CDL:

Commercial Driver's License (CDL)

A CDL is required to drive any of the following vehicles:

  • Any combination of vehicles with a gross combined weight rating (GCWR) of 26,001 or more pounds, providing the gross vehicle weight rating (GVWR) of the vehicle being towed is in excess of 10,000 pounds.
  • Any single vehicle with a GVWR of 26,001 or more pounds, or any such vehicle towing another not in excess of 10,000 pounds.
  • Any vehicle, regardless of size, designed to transport 16 or more persons, including the driver.
  • Any vehicle required by federal regulations to be placarded while transporting hazardous materials.

Dispatcher:

Dispatcher, Fleet Manager, Driver Manager

The primary person a driver communicates with at his/her company. A dispatcher can play many roles, depending on the company's structure. Dispatchers may assign freight, file requests for home time, relay messages between the driver and management, inform customer service of any delays, change appointment times, and report information to the load planners.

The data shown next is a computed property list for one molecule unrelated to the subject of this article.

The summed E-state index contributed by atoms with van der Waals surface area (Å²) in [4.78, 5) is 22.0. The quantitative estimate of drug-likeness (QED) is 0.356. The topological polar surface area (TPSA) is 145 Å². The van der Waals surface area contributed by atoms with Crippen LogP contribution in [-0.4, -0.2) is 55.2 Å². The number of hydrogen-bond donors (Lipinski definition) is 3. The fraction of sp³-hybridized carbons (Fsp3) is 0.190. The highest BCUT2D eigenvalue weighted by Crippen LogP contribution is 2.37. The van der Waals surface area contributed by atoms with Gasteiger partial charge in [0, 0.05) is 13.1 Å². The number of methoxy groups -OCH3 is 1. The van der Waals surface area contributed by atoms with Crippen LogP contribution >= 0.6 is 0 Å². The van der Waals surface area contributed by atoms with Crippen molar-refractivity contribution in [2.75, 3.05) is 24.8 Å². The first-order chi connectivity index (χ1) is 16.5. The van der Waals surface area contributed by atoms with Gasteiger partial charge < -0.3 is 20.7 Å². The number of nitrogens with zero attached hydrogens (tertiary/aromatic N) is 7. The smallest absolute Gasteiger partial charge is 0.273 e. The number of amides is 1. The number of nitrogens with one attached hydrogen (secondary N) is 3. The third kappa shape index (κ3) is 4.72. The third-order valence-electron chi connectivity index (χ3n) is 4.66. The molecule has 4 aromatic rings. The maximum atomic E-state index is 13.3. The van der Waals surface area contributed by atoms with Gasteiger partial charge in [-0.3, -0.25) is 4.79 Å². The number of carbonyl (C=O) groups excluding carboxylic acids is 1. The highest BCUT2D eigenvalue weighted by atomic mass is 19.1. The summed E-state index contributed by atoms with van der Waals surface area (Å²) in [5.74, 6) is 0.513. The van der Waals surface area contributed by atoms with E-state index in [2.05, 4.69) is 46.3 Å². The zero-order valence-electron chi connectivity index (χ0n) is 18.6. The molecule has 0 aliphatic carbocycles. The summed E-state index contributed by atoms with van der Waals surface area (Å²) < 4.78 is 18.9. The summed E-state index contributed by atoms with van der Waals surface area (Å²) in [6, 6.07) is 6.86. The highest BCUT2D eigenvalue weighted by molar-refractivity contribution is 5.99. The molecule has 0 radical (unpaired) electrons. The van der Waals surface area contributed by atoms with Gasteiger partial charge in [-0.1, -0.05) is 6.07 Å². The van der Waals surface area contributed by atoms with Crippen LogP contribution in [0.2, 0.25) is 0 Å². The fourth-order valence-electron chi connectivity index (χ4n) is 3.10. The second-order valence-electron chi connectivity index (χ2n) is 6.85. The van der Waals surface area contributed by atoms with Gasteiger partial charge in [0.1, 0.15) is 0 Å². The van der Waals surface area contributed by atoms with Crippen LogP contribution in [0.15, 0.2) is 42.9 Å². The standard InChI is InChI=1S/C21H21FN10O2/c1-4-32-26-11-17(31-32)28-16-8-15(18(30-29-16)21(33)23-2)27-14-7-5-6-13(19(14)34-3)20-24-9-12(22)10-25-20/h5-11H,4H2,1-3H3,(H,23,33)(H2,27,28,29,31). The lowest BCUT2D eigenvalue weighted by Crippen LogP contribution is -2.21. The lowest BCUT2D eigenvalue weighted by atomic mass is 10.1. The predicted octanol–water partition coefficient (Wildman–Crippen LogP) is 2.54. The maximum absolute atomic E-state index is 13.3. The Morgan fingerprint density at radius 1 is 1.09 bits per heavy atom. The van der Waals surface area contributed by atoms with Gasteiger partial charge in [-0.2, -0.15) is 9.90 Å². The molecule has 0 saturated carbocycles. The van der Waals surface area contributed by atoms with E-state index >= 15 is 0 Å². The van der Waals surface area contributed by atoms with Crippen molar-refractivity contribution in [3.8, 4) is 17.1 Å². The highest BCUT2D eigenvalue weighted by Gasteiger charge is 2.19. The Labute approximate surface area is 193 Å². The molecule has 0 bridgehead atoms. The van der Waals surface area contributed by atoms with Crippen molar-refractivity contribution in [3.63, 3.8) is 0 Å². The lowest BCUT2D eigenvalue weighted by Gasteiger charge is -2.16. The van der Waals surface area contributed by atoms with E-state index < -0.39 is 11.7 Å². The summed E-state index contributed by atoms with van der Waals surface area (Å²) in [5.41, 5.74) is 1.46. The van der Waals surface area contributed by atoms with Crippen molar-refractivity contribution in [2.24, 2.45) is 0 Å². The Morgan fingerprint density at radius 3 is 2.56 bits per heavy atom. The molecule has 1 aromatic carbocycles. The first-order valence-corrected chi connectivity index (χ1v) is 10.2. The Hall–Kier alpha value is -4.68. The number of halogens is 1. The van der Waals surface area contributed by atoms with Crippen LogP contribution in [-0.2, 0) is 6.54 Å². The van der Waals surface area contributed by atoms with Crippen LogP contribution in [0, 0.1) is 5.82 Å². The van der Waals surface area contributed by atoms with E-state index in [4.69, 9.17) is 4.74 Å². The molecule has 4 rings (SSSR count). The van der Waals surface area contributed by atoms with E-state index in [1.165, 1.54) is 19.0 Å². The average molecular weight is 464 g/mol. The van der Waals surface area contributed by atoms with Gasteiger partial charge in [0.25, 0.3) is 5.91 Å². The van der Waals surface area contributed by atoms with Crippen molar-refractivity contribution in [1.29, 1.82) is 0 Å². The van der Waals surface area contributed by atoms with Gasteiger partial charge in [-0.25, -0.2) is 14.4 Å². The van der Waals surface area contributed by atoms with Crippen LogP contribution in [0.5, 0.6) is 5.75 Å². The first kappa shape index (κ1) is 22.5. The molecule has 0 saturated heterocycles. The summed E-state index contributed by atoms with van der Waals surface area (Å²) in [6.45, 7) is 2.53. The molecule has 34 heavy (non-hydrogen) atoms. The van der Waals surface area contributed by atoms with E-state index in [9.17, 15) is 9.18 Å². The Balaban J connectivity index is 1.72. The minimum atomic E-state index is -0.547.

HOS:

Hours Of Service

HOS refers to the logbook hours of service regulations.

OWI:

Operating While Intoxicated

Mr. Curmudgeon's Comment
member avatar

Hey there, Lone Wolf, welcome! I started driving after retiring from another career. It took me over a year to get acclimated to the changes the job required; going from a consistent schedule to the varied needs of the industry was just one of the many massive lifestyle changes required. If, and it's a BIG if, you are able to make the transitions and sacrifices necessary, this career can be as fulfilling as many.

Opportunities abound for men and women that are willing to "ride for the brand", recognizing that their every interaction reflects not only on the employer but also on the individual. A willingness to do what is needed, follow rules, policies and laws, and maintain a positive demeanor will get you much farther than the behaviors of those that are perpetually dissatisfied with their situation. You can be dissatisfied or frustrated, just don't take it out on others or whine about it constantly.